Death with Dignity Act
Don James, spokesman for Compassion & Choices
Portland, Oregon, 2005/2007
94, 9 x 113,8 x 3,2 cm
plate: 16,6 x 11,4 cm
In 2001 Don James was diagnosed with terminal prostate cancer. At the time of this
photograph the cancer had metastasized to the bone. On August 19, 2005, Don exercised
his right to receive a prescription for a lethal dose of pentobarbital (Nembutal).
He was photographed after filling the prescription. The prescription reads: “Take the
entire dose at one time.” Don was adamant about the opportunity to have a dignified
death and to avoid severe pain. He was supported in his decision by Claire, his wife
of 60 years and their four children.
In 1994, Oregon citizens voted to enact the only physician assisted suicide law in
the United States. This landmark law, the Death with Dignity Act, permits physicians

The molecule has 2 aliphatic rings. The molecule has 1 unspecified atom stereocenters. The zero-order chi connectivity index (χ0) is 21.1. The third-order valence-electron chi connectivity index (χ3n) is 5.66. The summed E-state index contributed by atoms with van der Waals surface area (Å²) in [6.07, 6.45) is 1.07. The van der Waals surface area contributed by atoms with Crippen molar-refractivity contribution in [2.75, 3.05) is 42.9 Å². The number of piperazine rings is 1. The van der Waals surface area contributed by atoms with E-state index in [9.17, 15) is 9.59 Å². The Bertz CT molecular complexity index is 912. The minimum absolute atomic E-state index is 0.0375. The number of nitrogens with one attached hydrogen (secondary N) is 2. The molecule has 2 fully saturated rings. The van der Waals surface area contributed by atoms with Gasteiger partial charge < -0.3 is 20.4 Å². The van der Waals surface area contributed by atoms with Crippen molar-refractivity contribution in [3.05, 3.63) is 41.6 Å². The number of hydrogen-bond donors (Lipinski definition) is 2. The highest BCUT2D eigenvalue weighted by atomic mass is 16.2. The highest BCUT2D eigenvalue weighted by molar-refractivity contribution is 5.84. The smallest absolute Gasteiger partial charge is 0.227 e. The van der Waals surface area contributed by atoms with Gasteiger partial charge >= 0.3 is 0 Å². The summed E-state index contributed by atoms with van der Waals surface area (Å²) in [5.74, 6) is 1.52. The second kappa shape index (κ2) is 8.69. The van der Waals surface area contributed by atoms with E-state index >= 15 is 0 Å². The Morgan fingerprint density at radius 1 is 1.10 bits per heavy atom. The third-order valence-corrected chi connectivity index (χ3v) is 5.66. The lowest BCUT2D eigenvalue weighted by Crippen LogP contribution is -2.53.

to prescribe lethal doses of medications for people with terminal illnesses who
have less than six months to live. In 2001, former U.S. Attorney General John
Ashcroft issued a directive to the federal Drug Enforcement Agency to ban prescription
privileges for and criminally prosecute physicians who participated in Oregon's
Death with Dignity Act.
Ashcroft's directive was placed on hold during the five years it took advocates of
the law to be heard by the U.S. Supreme Court. Don James submitted a declaration to
the Supreme Court because he feared he might lose his right to use Oregon's law. In
2006 in the case of Gonzales v. Oregon, the Supreme Court ruled in favor of Oregon.
Don's life ended without taking the medication, shortly after filling his prescription.
From 1998 to 2005, 246 patients have used Oregon's Death with Dignity Act to hasten
Inv. Nr. 2007/76
MMK Museum für Moderne Kunst Frankfurt am Main
Gift of the artist
© Taryn Simon
Photo: Axel Schneider